Month: September 2013

Students and Teachers as Makers: Apps to Present and Share Lessons and Learnings (Part 2)

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In Part I of this post, I introduce the web-based application as a potential tool for you and your students to create video presentations, tutorials, and lessons.

Two additional tools my students and I enjoy are ScreenChomp and Screen-cast-omatic.

ScreenChomp (available in iTunes) is-in essence- a white board that you can record.  Teachers utilize ScreenChomp to record their drawings, diagrams, or text on a whiteboard or customizable background with audio explanation and guidance.  You can pause the video, insert photos and PDFs, change the background, erase, and then publish as a link or save to your account to share with students.  Want to be really efficient with your time?  Connect your iPad to a project with AirPlay mirroring through an Apple TV or a VGA adapter so you can record the demonstration or lesson while you are teaching face-to-face.  Then, post the link of the ScreenChomp for students to review.

Check out the developer Tech Smith’s website for an overview of features.

Ideas for students:

  • Demonstrate a process with a “think-aloud” like solving a math problem or conjugating a certain type of verb in a language class.
  • Respond to a picture or prompt by annotating and talking about their responses.
  • Crate a video lesson for their classmates on a focused topic or skill like mitosis vs. meiosis or allusions in literature. 

Screen-cast-o-matic is a free web-based tool you can use to screen capture your desktop on a PC or Mac.  Click on the screen recorder button on the website and a dotted-line box appears that you can re-size to create a record window on your screen.  This is my go-to tool to create quick tutorials for technology topics ranging from citing sources in databases to creating a Google Doc.  The free version does limit the recording time, but in general tutorials are under five minutes, so I haven’t had a problem there.

Web Page Tour Created with Screen-cast-o-matic

There are numerous screen recording apps available.  A trip over to the Chrome Store in your browser and simple search for “screen recorder” yields many extensions and apps.  

What tools do you find invaluable for you and your students as you make and share new knowledge in your class?

Students and Teachers as Makers: Apps to Present and Share Lessons and Learnings (Part I)

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Thinking about “flipping” your classroom? Looking for tools your students can use to demonstrate their learning? I’ve become a fan of three simple (and free) apps that you and your students can easily use to record and share tutorials, lessons, and demonstrations.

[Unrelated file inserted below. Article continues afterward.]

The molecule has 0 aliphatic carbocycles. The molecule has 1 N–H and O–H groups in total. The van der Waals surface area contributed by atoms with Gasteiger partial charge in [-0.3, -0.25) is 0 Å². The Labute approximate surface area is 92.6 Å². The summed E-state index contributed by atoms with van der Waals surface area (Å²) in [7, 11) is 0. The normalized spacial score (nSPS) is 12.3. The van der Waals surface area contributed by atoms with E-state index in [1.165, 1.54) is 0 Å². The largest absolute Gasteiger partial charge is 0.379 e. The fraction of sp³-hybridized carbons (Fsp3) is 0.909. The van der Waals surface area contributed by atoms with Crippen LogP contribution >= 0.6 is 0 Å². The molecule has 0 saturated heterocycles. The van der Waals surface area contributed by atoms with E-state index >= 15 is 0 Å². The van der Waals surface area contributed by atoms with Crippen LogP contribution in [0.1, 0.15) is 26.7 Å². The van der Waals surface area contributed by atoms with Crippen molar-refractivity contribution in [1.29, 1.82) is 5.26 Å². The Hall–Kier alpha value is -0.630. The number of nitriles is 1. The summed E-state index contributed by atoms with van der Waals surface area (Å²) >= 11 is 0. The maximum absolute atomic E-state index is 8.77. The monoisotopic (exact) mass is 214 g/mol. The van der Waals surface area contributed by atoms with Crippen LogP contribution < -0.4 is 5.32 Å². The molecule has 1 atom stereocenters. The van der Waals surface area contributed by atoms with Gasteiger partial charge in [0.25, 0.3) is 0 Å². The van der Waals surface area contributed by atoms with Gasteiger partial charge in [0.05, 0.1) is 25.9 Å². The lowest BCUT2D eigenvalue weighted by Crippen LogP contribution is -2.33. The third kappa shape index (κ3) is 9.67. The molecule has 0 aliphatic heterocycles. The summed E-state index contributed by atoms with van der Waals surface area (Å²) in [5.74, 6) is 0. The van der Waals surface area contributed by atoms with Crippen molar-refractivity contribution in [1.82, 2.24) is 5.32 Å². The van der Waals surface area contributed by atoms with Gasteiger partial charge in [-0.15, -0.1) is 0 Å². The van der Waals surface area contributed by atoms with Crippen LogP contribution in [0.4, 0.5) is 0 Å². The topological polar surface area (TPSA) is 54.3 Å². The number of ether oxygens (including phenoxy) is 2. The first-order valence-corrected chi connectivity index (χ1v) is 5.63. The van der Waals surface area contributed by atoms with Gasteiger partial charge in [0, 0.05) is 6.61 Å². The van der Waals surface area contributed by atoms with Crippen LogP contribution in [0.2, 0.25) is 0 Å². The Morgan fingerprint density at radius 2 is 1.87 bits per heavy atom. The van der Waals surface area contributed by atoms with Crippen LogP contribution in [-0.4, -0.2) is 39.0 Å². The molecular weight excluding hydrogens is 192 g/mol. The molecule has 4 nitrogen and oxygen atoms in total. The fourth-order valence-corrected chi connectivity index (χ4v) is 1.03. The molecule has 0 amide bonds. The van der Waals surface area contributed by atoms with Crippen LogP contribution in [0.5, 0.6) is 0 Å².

For those of you who miss the face-to-face quality of in-class tutorials and instruction, this website might be just what you are looking for to create and share tutorials or presentations with your students while maintaining that human and personal aspect. allows you to create presentations with slides and video, slides and audio, or just video.  Upload your existing presentations, PDFs, or pictures and then record a video where you explain or teach in a split screen.  Feeling a little camera shy?  It’s just as easy to record audio alongside the slides as video.

Check out the fractured fairy tale book talk for my example and’s own list of simple tutorials.

The free version allows you to upload content and record video, audio, or video-only.  You cannot download the video and save as a file with the free account, but you can embed the video in a web page or share through social media sites and the direct link.

A few things I learned while making my own

  1. Write your content first if starting from scratch–If you have an existing lesson or PPT, then it should be relatively quick to create your own explanation or to record the lesson you are accustomed to.  If starting from scratch, I definitely recommend writing a script, first.  The better Present.Me videos do have more of an “off-the-cuff” feeling.  I wasn’t quite there with my first attempt, so I split my screen and had a script up that I read from while clicking through the slides.  
  2. Practice your timing before you record–I think I took something like 8 recordings before I got to the final version.  Many of the deleted versions were due to clumsy fingers.  When you record video or audio alongside slides, you have to click to advance the slides while you record…takes a couple of practice rounds to get used to, but then it’s a synch. 
  3. If you video, use a high(er) quality camera–I went with the built-in camera on my iMac, but will try using my webcam next time.  I wasn’t too happy with how pixelated the video came out, and there was a slight delay in motion with the audio.  But, that’s a nit-picky thing.

Ideas for students:

  • “Me-Presentation”–this platform lends itself well to a little bio about yourself or even an alternative to the paper resume.  
  • Explanatory/ Process–Students could create a presentation aimed at explaining a process or concept that utilizes examples or diagrams. 
  • Digital Storytelling–What if students narrated their own stories alongside a visual storytelling technique?  We’ve been using MovieMaker, iMovie, and Animoto for digital storytelling, but those tools eliminate a lot of the power of students’ own voices when telling the story.  Why not allow them to tell the story alongside the story for a dynamic narrative experience?
*Anytime students record themselves and publish to the web it’s important to be mindful of privacy laws and policies for your district.  In general, never post a video of a student to the web without written parent consent, and do not include any identifying information such as name and location.  A safe alternative could be to have students email you links to the video or publishing to a closed group like in Edmodo or a similar online classroom platform that is protected.